“We’ve been working with the government on that,” reported Yurkovich. “We want to get that fibre moving.”

Wildfires rarely burn a forest stand uniformly. Opinions vary about how long standing burned volumes retain value for commodity lumber production. But most observers agree that the sooner the burned wood is harvested, the better. Value is maximized—including that to the province—more people are put to work, and the land can be reforested faster for the next rotation.

“We will have speakers to present a detailed economic update at the convention,” continued Yurkovich. She said lumber markets remain good in North America both in terms of housing starts and in the repair and remodelling sectors. Tempering that, of course, is the troubling softwood lumber dispute and the imposition of duties on Canadian softwood imports into the U.S. Under President Donald Trump, the U.S. has also has also instituted a complete re-examination of NAFTA, North America’s framework trade agreement between the U.S., Canada and Mexico.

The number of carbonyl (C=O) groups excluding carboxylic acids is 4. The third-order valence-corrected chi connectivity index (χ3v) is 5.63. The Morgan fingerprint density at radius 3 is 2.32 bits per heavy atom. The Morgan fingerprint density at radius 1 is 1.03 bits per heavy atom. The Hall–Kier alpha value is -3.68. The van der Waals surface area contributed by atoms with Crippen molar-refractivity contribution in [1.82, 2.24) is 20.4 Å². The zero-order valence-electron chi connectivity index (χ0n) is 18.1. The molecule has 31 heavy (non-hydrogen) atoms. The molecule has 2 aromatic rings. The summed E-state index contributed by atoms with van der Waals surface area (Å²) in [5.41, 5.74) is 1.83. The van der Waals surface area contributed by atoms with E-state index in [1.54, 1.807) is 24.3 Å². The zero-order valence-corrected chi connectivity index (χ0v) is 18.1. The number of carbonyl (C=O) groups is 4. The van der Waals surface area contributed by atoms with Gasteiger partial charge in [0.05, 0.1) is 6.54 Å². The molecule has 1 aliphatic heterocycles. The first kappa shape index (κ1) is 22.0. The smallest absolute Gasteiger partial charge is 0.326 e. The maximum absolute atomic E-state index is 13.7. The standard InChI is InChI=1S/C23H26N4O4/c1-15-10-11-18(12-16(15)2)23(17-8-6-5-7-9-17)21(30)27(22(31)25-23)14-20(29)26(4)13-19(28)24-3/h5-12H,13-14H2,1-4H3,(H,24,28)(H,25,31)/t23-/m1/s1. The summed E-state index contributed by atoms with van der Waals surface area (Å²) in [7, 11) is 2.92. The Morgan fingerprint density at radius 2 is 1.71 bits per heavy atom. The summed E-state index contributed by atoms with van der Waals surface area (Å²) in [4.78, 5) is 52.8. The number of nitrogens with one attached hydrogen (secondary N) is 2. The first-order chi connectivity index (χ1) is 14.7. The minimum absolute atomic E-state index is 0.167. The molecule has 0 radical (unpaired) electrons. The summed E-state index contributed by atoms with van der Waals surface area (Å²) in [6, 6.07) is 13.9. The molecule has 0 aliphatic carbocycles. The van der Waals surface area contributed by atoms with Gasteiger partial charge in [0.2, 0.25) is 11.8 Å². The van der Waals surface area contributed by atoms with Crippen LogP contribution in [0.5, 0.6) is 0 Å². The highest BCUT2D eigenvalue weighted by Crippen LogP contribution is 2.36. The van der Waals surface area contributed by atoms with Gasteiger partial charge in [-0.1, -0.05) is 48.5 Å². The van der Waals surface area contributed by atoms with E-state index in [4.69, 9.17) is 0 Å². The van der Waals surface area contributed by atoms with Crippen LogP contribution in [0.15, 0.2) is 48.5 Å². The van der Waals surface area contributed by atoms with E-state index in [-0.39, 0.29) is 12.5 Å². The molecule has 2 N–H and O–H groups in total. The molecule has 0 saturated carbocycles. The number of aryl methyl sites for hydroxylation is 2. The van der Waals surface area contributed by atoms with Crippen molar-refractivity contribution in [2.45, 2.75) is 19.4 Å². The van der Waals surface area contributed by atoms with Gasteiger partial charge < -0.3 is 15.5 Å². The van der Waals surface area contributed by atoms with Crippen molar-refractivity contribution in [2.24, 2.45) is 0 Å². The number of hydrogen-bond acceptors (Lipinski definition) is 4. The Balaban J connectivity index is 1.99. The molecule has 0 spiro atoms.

COFI“The Canada-U.S. relationship is very critical for our industry,” said Yurkovich.

Hearing directly from the CEOs of major forest companies has recently become a popular feature of COFI conventions. Delegates to the Prince George convention will again have the opportunity to listen to and ask questions of industry leaders.

The relationships between technology and forest industry jobs will also be examined during business sessions at the annual meeting. Few industries apply technological expertise through so many facets of its activities as today’s forestry.

COFI’s annual meetings are more than the formal agendas and speeches from government and industry leaders. They’re also about what happens when the industry gets together on an informal and smaller scale, reminded Yurkovich.